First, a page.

In accordance with Article 5 of the Convention, States have freely made a solemn and legally binding commitment to carry out the following actions:

Each State Party shall make every effort to identify all areas under its jurisdiction or control in which anti-personnel mines are known or suspected to be emplaced. Each States Party shall ensure the effective exclusion of civilians, until all anti-personnel mines contained in areas that one has made every effort to identify have been destroyed. Each State Party undertakes to destroy or ensure the destruction of all anti-personnel mines in mined areas under its jurisdiction or control, as soon as possible but not later than ten years after the entry into force of this Convention for that State Party. This is what the Convention says. These are the words on paper that every State in sub-Saharan Africa has exercised its sovereignty to solemnly acquiesce to.

But what do these words mean when they bump up against practical reality?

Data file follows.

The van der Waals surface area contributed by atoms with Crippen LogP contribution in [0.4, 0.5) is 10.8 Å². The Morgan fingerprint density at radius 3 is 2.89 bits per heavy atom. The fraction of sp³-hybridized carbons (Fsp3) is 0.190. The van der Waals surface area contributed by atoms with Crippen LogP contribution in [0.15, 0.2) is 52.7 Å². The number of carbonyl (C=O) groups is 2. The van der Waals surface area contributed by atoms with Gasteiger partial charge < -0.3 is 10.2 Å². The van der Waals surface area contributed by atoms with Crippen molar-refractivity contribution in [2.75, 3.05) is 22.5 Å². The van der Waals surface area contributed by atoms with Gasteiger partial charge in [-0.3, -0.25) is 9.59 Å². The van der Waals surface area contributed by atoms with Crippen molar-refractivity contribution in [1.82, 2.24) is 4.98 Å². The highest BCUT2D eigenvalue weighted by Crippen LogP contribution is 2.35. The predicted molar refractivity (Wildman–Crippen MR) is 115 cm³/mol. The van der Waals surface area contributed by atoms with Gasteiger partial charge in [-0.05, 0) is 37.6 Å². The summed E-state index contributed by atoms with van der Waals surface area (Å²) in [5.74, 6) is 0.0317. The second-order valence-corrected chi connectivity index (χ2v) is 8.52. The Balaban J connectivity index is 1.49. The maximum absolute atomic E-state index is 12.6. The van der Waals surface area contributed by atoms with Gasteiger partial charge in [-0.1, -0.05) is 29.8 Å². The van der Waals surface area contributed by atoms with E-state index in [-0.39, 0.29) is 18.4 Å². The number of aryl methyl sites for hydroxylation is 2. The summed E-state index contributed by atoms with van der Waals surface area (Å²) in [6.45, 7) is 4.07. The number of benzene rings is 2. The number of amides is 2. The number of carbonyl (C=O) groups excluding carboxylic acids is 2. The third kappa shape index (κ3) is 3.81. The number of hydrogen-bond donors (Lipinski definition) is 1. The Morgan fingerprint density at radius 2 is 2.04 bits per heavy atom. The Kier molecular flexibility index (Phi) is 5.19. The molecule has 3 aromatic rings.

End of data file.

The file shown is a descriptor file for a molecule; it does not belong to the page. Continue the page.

While some actors outside the Convention in the early days propagated misconceptions about what Article 5 means and whether it is realistic to implement, the States Parties have found the obligations contained in Article 5 to be sufficiently clear, recording certain understandings about what Article 5 means when it bumps up against practical realities.

In 2005 at the Convention’s Sixth Meeting of the States Parties, the States Parties recorded in their annual progress report that “the Convention does not contain language that would require each State Party to search every square metre of its territory to find mines.”

This is an important understanding as it discredits the myth that the Convention implies the need for some search for a supposed “last landmine.”

It also underscores the point made in Article 5 of what truly is required of a State Party.